National Book Award winner Barry Lopez had wise advice for young writers. First, read widely and follow your curiosity. Second, travel or learn a foreign language. And third, find out what you truly believe, because if you’re not writing from your beliefs, then you’re just passing along information. And: if someone says they’re going to plant flags at a gravesite, they may not mean what you think. That’s because the word flag is also the name for a certain flower. Plus, if helicopter parents hover protectively around their kids … what do golf parents do? All that, along with in a brown study, pitcher-proud, ring-tailed ripsnorter, gleepers, clackers, a brain-busting take-off puzzle, thing like that and all, and there are no bones in ice cream. Ye gods and little fishes!

This episode first aired February 20, 2021.

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 Golf Parents
After our conversation about helicopter parents, who hover closely over their children, and the Danish term curling foraeldre, or “curling parents,” who sweep away problems ahead of their children, much like people sweeping the ice in curling, a listener in the Czech Republic proposes a term for a more laissez-faire parenting style. If you’re a golf parent, you do your best to point your kid in the right direction, and then let them fly.

 Ye Gods!
Mimi in Plattsmouth, Nebraska, wonders about a phrase her grandmother used to express disbelief or indignation: Good grief and little fishes! Far more common is the phrase Ye gods and little fishes! or simply Ye gods! These expressions all serve as euphemisms for a stronger oath.

 Where the Baker Jumped Through
On our Facebook group, listeners discuss jocular explanations for air holes in bread, such as That’s where the baker jumped through, and That’s where the baker crawled through, and for a really big hole, That’s where the baker and his wife jumped through.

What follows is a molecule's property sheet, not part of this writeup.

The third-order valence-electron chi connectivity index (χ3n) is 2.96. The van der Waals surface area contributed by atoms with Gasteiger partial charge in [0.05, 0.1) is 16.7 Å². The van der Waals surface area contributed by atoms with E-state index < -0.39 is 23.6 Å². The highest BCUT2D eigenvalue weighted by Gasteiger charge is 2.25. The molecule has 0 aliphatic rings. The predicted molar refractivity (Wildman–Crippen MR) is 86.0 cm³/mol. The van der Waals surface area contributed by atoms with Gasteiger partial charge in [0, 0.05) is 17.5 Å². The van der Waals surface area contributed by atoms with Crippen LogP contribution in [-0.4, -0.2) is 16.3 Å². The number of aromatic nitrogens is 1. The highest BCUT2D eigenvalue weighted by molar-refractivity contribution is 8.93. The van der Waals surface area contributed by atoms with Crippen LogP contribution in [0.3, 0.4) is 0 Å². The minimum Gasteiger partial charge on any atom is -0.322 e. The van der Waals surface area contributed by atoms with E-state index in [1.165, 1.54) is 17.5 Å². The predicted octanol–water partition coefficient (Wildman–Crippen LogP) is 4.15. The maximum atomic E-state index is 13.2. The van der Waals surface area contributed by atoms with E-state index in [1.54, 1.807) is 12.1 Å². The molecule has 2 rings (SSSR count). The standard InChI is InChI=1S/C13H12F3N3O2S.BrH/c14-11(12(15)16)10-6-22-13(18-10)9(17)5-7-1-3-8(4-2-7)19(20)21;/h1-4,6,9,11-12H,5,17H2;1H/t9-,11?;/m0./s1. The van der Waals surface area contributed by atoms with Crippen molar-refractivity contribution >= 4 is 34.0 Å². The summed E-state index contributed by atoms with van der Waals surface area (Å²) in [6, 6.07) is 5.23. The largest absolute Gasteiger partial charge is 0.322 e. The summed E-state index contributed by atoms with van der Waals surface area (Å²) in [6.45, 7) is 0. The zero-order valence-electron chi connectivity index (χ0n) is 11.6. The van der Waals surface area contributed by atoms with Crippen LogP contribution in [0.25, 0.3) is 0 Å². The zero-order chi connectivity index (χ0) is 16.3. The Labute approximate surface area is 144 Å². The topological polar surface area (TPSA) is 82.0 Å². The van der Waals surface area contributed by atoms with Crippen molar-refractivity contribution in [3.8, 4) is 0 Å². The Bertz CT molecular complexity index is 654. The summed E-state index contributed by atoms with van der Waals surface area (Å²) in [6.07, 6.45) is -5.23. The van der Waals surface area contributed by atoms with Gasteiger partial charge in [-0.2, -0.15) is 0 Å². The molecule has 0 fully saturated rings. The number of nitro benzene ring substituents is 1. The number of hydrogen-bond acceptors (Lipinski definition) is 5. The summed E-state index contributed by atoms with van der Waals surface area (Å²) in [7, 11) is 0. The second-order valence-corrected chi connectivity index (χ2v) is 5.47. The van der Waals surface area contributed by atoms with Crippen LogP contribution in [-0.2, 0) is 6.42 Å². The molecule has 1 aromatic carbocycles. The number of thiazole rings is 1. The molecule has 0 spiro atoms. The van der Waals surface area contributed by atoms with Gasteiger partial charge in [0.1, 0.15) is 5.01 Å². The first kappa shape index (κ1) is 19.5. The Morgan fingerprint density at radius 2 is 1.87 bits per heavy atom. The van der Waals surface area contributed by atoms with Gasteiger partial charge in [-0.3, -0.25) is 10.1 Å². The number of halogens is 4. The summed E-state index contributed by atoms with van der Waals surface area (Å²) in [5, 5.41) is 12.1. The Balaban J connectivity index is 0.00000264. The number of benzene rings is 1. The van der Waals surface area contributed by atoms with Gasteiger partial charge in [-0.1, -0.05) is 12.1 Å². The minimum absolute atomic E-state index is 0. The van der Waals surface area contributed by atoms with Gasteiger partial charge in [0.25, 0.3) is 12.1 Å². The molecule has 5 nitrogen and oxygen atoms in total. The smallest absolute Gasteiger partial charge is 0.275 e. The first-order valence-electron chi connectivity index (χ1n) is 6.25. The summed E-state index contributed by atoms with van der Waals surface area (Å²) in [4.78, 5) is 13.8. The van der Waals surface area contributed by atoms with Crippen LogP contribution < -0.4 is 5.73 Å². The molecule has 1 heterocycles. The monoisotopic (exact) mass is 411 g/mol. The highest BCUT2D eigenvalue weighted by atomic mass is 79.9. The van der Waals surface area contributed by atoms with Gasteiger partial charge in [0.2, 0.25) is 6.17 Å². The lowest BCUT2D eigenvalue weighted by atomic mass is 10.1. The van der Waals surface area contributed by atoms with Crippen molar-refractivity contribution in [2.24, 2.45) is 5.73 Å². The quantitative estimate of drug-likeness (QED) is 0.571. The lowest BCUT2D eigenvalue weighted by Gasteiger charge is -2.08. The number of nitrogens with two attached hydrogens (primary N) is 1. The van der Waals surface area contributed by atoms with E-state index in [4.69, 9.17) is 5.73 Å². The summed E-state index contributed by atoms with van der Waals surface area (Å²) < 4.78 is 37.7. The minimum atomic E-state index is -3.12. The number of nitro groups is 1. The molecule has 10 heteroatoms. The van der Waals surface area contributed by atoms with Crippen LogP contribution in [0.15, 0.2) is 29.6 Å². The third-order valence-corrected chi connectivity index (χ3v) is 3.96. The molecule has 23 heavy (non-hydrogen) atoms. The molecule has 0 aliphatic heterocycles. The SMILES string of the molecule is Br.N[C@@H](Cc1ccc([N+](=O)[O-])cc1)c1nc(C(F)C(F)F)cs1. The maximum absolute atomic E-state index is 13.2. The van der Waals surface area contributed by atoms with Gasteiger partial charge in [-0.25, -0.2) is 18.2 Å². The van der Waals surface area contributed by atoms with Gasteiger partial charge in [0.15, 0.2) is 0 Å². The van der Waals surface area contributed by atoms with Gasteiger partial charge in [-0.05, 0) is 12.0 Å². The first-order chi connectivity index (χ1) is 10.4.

If It’s “Ring-Tailed,” It’s Distinctive
The rustic expression ring-tailed tooter applies to someone or something outstanding in some way. The term ring-tailed does most of the work here, inspired by the way a ring-tailed animal is more striking than one without such distinctive markings. Similar terms for something remarkable include ring-tailed roarer, ring-tailed squealer, ring-tailed peeler, ring-tailed mosquito, ring-tailed squeaker, ring-tailed tooter, ring-tailed snorter, ring-tailed ape, ring-tailed baboon, ring-tailed know-nothing, ring-tailed waffle brain, ring-tailed S.O.B., and ring-tailed ripsnorter.

 Mondogreens and Oronyms
Mondegreens are words misheard in song lyrics that still make a kind of sense, such as misunderstanding Just like a white-winged dove as Just like a one-winged dove. They’re sometimes called oronyms.

 Take Away the Gee, and You Have a Word Quiz
Quiz Guy John Chaneski’s take-off quiz involves removing the initial letter G from a word to leave another word. For example, imagine that John said, “That waiter who put fresh parmesan cheese on my lasagna? I’d give him a 7 or 8 out of 10.” What two words does this clue suggest?

 A Different Kind of Colorful Flag
John from Dallas, Texas, was surprised to learn that a relative who said she was on her way to plant flags at a loved one’s gravesite meant she was going to plant flowers. In addition to meaning “cloth banner,” the word flag is another name for the flower known as an iris. The flag in this sense may come from an old Scandinavian word meaning “reed” or “rush.” There is a long tradition of planting irises at gravesites, and in fact, a variety of white iris is so commonly used, particularly in the American South, that it’s known as the cemetery iris.

 Gym Class Pinnies
Our conversation about the phrase pain in the pinny and its relationship to the word pinafore prompted Susan from Eugene, Oregon, to share a memory of wearing pinnies in gym class.